Well, finally I’m getting round to telling you all about my human, Hsin-Yi’s adventures in Taiwan!
You remember that back in July, Hsin-Yi had to go to Taiwan for a few weeks to look after her mummy, Ma-Ma, who had bad knee ouchies and had to have a double knee operation. (She didn’t have to have knee replacements but the Surgeon Human cut away lots of yucky bone that was growing funny inside Ma-Ma’s knees, because of the Arthritis Sickie…)
Well, luckily, Hsin-Yi had a couple of days with Ma-Ma in Taipei (the capital of Taiwan) before they had to head down to the hospital in South Taiwan for Ma-Ma’s operation. So they crammed in a lot in that first weekend!
Of course, you know that Taiwan is the Land of Heavenly Yummies – it has all the foods from the different provinces in China (Shanghai, Hunan, Szechuan, Beijing, Cantonese, etc, etc), plus Japanese, Korean, Thai, Vietnamese, Mongolian…and they’re pretty good at the European stuff too! Whenever they visit, my humans always practically spend their whole time eating, from the minute they set foot on the island till the minute they leave! Eating is a national past time. The Taiwanese LOVE eating and talk about yummies all the time – in fact, when they greet each other, instead of saying “How are you?” – they often say, “Have you eaten?”
So, like a true Taiwanese, Hsin-Yi lost no time in tucking into some of her favourites!
Nothing beats some traditional Taiwanese food – Hsin-Yi always gorges herself at her favourite Taiwanese restaurant in the Brother Hotel – these are dishes that she can’t usually eat even at “Chinese” restaurants in Australia ‘coz most “Chinese” restaurants in the West are actually CANTONESE (Hong Kong).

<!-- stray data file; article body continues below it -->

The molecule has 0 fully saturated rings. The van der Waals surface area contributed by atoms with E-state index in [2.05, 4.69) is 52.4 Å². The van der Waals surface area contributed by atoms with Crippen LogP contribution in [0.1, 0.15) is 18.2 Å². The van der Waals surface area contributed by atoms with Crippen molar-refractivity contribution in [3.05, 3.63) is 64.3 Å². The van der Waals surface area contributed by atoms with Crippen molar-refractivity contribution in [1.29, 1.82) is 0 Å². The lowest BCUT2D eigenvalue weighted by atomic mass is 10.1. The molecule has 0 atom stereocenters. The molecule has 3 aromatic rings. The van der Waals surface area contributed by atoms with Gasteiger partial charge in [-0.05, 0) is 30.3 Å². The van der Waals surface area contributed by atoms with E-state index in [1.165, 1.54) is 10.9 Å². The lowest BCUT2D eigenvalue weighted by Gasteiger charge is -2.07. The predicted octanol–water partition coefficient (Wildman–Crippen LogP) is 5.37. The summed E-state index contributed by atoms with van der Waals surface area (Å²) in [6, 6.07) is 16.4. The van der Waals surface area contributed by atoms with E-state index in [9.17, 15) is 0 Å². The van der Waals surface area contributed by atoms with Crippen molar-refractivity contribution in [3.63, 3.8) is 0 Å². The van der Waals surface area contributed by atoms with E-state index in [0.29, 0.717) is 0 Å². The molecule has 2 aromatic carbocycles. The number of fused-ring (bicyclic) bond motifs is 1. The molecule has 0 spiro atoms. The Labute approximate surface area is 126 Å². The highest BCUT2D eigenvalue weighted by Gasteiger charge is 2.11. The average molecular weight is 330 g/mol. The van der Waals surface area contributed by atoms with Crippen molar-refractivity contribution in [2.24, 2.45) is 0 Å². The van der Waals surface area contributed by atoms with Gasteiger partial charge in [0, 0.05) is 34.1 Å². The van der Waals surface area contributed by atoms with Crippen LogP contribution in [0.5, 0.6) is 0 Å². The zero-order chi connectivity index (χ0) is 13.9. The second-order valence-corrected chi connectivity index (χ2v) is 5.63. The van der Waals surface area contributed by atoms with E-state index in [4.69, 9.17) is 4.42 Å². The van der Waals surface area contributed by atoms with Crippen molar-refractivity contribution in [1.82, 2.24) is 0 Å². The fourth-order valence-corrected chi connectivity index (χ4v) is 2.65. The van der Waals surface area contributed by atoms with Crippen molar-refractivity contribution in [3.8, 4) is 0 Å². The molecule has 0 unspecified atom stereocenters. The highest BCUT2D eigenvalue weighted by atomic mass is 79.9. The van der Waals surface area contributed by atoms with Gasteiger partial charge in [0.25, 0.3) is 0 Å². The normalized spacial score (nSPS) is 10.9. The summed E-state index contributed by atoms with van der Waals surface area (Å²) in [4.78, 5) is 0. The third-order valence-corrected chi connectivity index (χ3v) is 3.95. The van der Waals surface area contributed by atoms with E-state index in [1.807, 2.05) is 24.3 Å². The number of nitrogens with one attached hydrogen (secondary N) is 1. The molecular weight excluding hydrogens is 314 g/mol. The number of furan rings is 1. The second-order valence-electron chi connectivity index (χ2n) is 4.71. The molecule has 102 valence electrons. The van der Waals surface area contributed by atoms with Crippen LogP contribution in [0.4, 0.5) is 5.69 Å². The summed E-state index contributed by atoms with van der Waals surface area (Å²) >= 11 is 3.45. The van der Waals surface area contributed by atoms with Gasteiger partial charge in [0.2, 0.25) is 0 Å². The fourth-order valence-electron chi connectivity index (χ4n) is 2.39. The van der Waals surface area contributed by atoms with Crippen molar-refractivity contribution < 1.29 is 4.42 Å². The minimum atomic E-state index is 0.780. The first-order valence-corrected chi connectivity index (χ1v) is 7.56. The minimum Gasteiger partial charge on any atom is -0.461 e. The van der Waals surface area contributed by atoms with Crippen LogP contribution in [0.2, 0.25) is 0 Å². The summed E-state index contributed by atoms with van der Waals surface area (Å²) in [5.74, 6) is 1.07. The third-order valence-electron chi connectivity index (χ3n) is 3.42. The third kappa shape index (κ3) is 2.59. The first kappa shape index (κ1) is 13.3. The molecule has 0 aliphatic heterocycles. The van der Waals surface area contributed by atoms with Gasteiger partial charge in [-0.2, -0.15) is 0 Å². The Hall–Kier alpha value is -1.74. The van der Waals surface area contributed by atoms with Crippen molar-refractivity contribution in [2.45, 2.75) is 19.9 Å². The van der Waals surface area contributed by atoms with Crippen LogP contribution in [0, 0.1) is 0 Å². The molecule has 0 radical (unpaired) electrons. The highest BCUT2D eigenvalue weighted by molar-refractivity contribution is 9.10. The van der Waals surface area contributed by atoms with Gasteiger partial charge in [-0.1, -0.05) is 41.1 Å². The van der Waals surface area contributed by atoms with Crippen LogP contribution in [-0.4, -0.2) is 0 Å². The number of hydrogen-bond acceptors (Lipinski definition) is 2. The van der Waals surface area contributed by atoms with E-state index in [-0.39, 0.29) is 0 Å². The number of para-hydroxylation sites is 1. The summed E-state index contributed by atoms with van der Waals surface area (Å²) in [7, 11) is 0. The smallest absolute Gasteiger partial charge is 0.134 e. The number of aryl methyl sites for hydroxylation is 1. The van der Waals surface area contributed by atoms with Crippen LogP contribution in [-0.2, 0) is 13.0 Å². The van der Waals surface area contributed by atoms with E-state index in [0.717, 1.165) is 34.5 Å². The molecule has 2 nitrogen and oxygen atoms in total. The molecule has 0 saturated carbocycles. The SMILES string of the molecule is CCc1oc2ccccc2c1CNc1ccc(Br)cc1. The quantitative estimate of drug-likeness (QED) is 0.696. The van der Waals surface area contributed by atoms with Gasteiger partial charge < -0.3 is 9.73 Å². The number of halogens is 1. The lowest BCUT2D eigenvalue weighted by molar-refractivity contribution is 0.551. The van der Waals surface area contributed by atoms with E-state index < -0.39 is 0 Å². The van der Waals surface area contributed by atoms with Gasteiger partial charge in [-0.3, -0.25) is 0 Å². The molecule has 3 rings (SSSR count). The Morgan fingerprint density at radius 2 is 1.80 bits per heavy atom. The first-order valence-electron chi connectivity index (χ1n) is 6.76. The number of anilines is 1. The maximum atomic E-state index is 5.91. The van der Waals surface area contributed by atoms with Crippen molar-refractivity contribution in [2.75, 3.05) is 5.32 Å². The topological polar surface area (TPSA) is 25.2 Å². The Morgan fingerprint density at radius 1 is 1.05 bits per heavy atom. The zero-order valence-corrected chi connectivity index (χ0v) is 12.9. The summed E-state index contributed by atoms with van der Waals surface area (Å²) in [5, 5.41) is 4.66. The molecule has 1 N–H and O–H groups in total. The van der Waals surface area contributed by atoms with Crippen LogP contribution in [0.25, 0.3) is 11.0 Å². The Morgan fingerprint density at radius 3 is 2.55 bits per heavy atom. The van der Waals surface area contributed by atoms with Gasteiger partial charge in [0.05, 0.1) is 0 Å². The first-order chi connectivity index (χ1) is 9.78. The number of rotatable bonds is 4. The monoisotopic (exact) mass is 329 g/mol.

There isn’t really such thing as “Chinese food” – coz there are so many different kinds. It would be like eating “European food” – instead of saying “Italian”, “French”, “Spanish”, etc – but most Western humans don’t know this. The dishes they think of as “Chinese” – like spring rolls and fried rice and sweet & sour pork – are actually from Cantonese cuisine – because more Chinese humans from Hong Kong have gone out and settled in the West and opened restaurants, than Chinese humans from other parts of China. So people think they know what “Chinese food” is but actually, other kinds of “Chinese” food might be totally different (just like French food is totally different to Italian food). So really, most Western humans haven’t tasted what proper Chinese food is really like – the whole range of it – they only know like 10%.
Taipei is a really great place to visit for trying different Chinese foods ‘coz it collects all the different types in one place and does it even better than restaurants in China! (‘Coz when the Communists took over China, all the top Chef Humans ran away to Taiwan! )
Plus, Taiwan does really good Japanese food too – this is ‘coz Japan occupied Taiwan for a long time (1895 ~ 1945) and tried to turn it “Japanese” – so a lot of Taiwanese culture has a lot of Japanese stuff in it.
One of Hsin-Yi’s favourite Japanese dishes is ‘shabu-shabu‘. Well, this isn’t really a dish – it’s more a type of cooking. Hsin-Yi says it’s a bit like European ‘fondue‘, except that you cook in a soup broth, not in oil or cheese.